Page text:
The complete understanding of the morphological differentiation of streptomycetes is an ambitious challenge as diverse sensors and pathways sensitive to various environmental stimuli control the process. Germination occupies a particular position in the life cycle as the good achievement of the process depends on events occurring both during the preceding sporulation and during germination per se. The cyclic AMP receptor protein (crp) null mutant of Streptomyces coelicolor, affected in both sporulation and germination, was therefore presented as a privileged candidate to highlight new proteins involved in the shift from dormant to germinating spores. Our multidisciplinary approach-combining in vivo data, the analysis of spores morphological properties, and a proteome study-has shown that Crp is a central regulatory protein of the life cycle in S. coelicolor; and has identified spores proteins with statistically significant increased or decreased expression that should be listed as priority targets for further investigations on proteins that trigger both ends of the life cycle. [less ▲]

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See detailMaturation of the Escherichia coli divisome occurs in two steps
Aarsman, Mirjam E. G.; Piette, André ULg; Fraipont, Claudine ULg et al

in Molecular Microbiology (2005), 55(6), 1631-1645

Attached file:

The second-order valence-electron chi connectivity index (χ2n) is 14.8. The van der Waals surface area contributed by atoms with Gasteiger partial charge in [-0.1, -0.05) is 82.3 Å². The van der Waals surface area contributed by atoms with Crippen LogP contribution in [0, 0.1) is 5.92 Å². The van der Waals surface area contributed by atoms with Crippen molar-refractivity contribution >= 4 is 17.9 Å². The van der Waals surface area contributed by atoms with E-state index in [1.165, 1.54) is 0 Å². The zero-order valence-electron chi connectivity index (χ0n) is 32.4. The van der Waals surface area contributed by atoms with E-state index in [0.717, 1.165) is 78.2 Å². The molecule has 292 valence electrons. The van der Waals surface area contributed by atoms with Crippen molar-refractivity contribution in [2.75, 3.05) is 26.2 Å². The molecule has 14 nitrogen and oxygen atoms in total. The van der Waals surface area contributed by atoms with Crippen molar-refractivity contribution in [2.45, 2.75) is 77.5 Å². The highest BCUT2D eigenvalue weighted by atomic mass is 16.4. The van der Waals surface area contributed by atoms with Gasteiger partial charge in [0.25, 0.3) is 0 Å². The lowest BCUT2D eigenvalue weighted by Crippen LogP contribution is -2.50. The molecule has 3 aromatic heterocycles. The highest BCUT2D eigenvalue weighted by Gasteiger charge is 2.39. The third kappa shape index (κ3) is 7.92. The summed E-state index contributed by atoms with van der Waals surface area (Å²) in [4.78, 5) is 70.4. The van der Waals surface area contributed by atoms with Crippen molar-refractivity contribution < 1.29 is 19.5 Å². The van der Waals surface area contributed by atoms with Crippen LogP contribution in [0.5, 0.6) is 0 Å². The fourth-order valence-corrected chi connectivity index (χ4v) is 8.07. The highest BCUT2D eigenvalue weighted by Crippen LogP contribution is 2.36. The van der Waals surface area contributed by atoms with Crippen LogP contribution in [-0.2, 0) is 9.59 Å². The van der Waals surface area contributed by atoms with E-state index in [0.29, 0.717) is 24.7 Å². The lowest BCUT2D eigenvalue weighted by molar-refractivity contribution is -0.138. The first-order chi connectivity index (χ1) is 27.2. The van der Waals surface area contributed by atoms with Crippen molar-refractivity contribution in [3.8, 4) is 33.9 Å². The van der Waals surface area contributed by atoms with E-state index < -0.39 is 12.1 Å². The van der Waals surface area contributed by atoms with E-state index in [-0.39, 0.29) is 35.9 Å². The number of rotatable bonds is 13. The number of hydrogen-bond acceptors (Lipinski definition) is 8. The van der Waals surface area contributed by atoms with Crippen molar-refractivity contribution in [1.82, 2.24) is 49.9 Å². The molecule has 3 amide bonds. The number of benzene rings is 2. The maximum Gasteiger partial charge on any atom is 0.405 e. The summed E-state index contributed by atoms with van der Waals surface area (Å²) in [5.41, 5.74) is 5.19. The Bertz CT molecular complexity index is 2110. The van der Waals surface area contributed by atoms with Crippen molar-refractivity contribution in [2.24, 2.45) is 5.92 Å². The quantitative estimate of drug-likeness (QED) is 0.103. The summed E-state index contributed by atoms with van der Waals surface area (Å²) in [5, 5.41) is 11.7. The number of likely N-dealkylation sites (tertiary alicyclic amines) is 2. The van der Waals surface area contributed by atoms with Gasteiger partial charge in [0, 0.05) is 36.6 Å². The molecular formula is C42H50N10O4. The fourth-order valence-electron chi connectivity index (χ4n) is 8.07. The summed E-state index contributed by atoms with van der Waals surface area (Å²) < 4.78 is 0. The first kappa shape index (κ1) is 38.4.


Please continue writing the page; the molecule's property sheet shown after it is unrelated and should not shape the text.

Cell division proteins FtsZ ( FtsA, ZipA, ZapA), FtsE/X, FtsK, FtsQ, FtsL/B, FtsW, PBP3, FtsN and AmiC localize at mid cell in Escherichia coli in an interdependent order as listed. To investigate whether ... [more ▼]

Cell division proteins FtsZ ( FtsA, ZipA, ZapA), FtsE/X, FtsK, FtsQ, FtsL/B, FtsW, PBP3, FtsN and AmiC localize at mid cell in Escherichia coli in an interdependent order as listed. To investigate whether this reflects a time dependent maturation of the divisome, the average cell age at which FtsZ, FtsQ, FtsW, PBP3 and FtsN arrive at their destination was determined by immuno- and GFP- fluorescence microscopy of steady state grown cells at a variety of growth rates. Consistently, a time delay of 14 - 21 min, depending on the growth rate, between Z-ring formation and the mid cell recruitment of proteins down stream of FtsK was found. We suggest a two-step model for bacterial division in which the Z-ring is involved in the switch from cylindrical to polar peptidoglycan synthesis, whereas the much later localizing cell division proteins are responsible for the modification of the envelope shape into that of two new poles. [less ▲]

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See detailFunctional analysis of the cell division protein FtsW of Escherichia coli
Pastoret, Soumya; Fraipont, Claudine ULg; den Blaauwen, Tanneke et al